Hey Foxrain. I'm no pro editor/retoucher by any means but it seems as though not much attention to detail or time was put into your portfolio. Unless, thats exactly the look you were going for. For example, "Ceres: Horroculture", "Steam City", "Noir Hedera" and "Carnival". To me, they just seemed like a person that was just messing around with Photoshop created them. I only bring this up because you said, "I am struggling to find any work and feel like there is something I am doing wrong." So, that might kinda be the problem.
          Hi ItsOscar. You bring up a good point that I was afraid might be part of the case. I actually put a lot of time into the designs I put up. Here is an example showing my process for Steam City: http://www.treasureatlas.com/style/i...eamPunkCar.gif

          It's not the whole thing, but just to give an idea of what went into the creation of it.

          Comment


          • #6
            Re: Looking for Advice on Portfolio

            Bear in mind Fox that most commercial retouching requires the core skills (in no particular order) of draughtsmanship, knowledge of input/output processes, imagination and discipline. Add to that the ability to take and interpret a brief and deliver the goods on time and within budget. Oh yeh, artistic ability helps. You don't just acquire that skill set by drifting into photoshop. Of course you can learn this stuff but you're a ways off yet judging by your samples. No one is interested in looking at whacky images per se - you need hard nosed samples of colour correction, complex montage, detail enhancement etc. Take a look at some of the folios on this forum and you'll see what clients will pay good money for. Good luck in your endeavours - if you want it bad enough it will happen.

            Comment


            • #7
              Re: Looking for Advice on Portfolio

              Originally posted by FoxRain View Post
              I actually put a lot of time into the designs I put up. Here is an example showing my process for Steam City: http://www.treasureatlas.com/style/i...eamPunkCar.gif

              Maybe I worded that wrong by saying that it looks like you don't spend much time on your images. Let's face it, anyone can spend 20 hours putting a bunch of layers together and have a composition that looks like crap. For example, take your image "Noir Hedera" (not that I'm calling it "crap") but look at it. Seriously, just look at it. Do you really want this to represent some of your finest work that you would like to showcase in a portfolio? Start with the image quality issue of the model's face. Is it supposed to be burry? Is it supposed to look like it was crudely cut out of another image with a lasso tool? Look around the hair. Now look to the right at the collection of pre-made downloaded vectors you slapped on there. I just don't get it. Is this what you were going for?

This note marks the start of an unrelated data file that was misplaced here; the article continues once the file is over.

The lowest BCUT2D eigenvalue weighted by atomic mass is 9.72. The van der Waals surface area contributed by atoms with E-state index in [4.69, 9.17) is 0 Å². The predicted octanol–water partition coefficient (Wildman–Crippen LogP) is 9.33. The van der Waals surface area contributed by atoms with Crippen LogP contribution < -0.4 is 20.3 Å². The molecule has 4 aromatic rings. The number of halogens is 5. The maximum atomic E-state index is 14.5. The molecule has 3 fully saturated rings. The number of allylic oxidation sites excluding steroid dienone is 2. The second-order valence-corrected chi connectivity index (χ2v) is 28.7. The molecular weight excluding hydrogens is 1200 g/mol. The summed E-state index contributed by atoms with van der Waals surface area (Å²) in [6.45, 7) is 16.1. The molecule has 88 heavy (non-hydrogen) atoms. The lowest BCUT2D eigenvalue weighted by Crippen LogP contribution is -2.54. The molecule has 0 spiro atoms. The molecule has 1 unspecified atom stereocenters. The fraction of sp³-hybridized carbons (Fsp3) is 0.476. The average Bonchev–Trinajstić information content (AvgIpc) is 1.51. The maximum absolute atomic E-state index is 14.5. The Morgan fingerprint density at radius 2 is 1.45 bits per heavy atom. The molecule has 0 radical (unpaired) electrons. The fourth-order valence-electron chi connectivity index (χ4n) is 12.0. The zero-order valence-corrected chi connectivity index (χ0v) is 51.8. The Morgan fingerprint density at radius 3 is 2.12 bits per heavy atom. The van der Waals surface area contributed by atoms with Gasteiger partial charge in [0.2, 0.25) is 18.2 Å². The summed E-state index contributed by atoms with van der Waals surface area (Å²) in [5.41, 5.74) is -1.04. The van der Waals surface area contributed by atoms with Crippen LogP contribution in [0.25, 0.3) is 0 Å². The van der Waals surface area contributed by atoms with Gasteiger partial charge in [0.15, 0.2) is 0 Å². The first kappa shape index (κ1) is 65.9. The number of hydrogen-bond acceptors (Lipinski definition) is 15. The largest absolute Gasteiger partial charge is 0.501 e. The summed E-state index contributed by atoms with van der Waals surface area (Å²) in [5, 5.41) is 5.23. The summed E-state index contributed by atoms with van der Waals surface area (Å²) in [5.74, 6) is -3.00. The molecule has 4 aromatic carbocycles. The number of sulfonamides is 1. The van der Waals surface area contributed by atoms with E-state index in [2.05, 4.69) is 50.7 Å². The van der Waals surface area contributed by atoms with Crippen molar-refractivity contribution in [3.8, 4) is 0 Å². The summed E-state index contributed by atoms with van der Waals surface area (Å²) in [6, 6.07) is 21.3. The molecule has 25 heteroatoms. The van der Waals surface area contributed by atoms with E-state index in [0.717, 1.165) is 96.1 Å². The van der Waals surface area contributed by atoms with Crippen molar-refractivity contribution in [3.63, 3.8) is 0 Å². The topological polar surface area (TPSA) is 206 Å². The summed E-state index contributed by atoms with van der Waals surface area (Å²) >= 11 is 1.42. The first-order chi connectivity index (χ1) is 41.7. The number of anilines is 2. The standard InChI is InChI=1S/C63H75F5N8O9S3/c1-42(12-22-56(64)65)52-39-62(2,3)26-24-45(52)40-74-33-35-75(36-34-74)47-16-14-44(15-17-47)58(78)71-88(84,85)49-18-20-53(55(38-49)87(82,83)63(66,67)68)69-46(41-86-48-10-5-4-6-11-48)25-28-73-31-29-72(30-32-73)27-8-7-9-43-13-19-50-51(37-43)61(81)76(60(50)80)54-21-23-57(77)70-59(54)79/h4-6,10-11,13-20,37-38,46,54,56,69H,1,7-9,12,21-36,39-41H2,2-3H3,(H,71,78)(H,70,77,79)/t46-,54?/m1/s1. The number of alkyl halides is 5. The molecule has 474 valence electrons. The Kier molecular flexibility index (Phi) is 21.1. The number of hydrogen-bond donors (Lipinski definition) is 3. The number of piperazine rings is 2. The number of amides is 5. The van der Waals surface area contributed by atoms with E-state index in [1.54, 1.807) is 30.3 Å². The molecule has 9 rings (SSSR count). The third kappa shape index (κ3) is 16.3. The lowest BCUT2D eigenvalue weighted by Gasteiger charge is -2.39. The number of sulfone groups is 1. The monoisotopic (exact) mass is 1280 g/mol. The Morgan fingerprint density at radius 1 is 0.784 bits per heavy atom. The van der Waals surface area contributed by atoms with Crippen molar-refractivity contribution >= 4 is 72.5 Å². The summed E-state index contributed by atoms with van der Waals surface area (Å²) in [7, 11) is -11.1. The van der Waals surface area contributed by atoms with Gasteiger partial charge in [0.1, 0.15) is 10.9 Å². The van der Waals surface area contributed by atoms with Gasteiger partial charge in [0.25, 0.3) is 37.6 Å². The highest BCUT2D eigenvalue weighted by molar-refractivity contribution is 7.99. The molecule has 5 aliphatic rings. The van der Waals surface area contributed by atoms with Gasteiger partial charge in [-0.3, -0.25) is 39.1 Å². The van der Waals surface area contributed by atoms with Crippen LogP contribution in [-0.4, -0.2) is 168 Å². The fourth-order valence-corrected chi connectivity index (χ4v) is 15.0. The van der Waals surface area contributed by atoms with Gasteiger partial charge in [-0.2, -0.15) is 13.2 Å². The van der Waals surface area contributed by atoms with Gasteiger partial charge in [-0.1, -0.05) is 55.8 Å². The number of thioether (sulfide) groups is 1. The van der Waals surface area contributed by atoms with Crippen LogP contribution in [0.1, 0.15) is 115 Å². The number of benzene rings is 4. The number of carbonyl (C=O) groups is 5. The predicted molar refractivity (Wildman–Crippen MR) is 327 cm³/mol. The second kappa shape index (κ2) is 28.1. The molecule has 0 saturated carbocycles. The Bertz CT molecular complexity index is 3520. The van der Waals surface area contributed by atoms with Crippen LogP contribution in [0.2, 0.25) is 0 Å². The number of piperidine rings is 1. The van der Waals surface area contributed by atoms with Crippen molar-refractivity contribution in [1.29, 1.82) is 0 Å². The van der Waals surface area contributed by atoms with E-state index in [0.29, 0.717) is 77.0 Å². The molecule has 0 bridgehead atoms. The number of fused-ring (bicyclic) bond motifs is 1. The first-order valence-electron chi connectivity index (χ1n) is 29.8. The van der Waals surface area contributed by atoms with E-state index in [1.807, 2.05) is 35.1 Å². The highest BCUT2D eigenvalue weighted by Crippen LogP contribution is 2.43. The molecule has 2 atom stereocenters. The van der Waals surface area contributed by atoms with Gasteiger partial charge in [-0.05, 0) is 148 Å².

Comment


              • #8
                Re: Looking for Advice on Portfolio

                Originally posted by Repairman View Post
                Bear in mind Fox that most commercial retouching requires the core skills (in no particular order) of draughtsmanship, knowledge of input/output processes, imagination and discipline. Add to that the ability to take and interpret a brief and deliver the goods on time and within budget. Oh yeh, artistic ability helps. You don't just acquire that skill set by drifting into photoshop. Of course you can learn this stuff but you're a ways off yet judging by your samples. No one is interested in looking at whacky images per se - you need hard nosed samples of colour correction, complex montage, detail enhancement etc. Take a look at some of the folios on this forum and you'll see what clients will pay good money for. Good luck in your endeavours - if you want it bad enough it will happen.
                Okay, thanks. I'm most likely going to remove my designs and basically start over and just learn retouching. I haven't been doing it long, so I know I have a ways to go. One of the reasons I wanted to ask for advice is because I had seen a few portfolios of retouchers who are currently working and I am confident I can replicate what they have done (not referring to portfolios I have seen here, which look more advanced). From the looks of it, my 'wacky' images are attracting most of the negative attention and so they gotta go.
                Last edited by FoxRain; 08-07-2011, 07:09 PM.

                Comment


                • #9
                  Re: Looking for Advice on Portfolio

                  Originally posted by ItsOscar View Post
                  Maybe I worded that wrong by saying that it looks like you don't spend much time on your images. Let's face it, anyone can spend 20 hours putting a bunch of layers together and have a composition that looks like crap. For example, take your image "Noir Hedera" (not that I'm calling it "crap") but look at it. Seriously, just look at it. Do you really want this to represent some of your finest work that you would like to showcase in a portfolio? Start with the image quality issue of the model's face. Is it supposed to be burry? Is it supposed to look like it was crudely cut out of another image with a lasso tool? Look around the hair. Now look to the right at the collection of pre-made downloaded vectors you slapped on there. I just don't get it. Is this what you were going for?
                  Hahah yeah that was an early one and it shouldn't be there anymore. The client liked it a lot so I kept it up. I will be removing everything soon, thanks for taking the time to look at my work.

                  Comment


                  • #10
                    Re: Looking for Advice on Portfolio

                    Originally posted by FoxRain View Post
                    Hahah yeah that was an early one and it shouldn't be there anymore. The client liked it a lot so I kept it up. I will be removing everything soon, thanks for taking the time to look at my work.

                    Who was the client? Helen Keller? JUST KIDDING! All jokes aside, don't remove all your hard work from your site. I say keep it up and keep posting new work to watch your work grow.

                    Comment


                    • #11
                      Re: Looking for Advice on Portfolio

                      don't put anything in your portfolio that doesn't look like the following:
                      -published editorial
                      -campaign
                      Last edited by women'sdesk; 08-08-2011, 08:39 AM.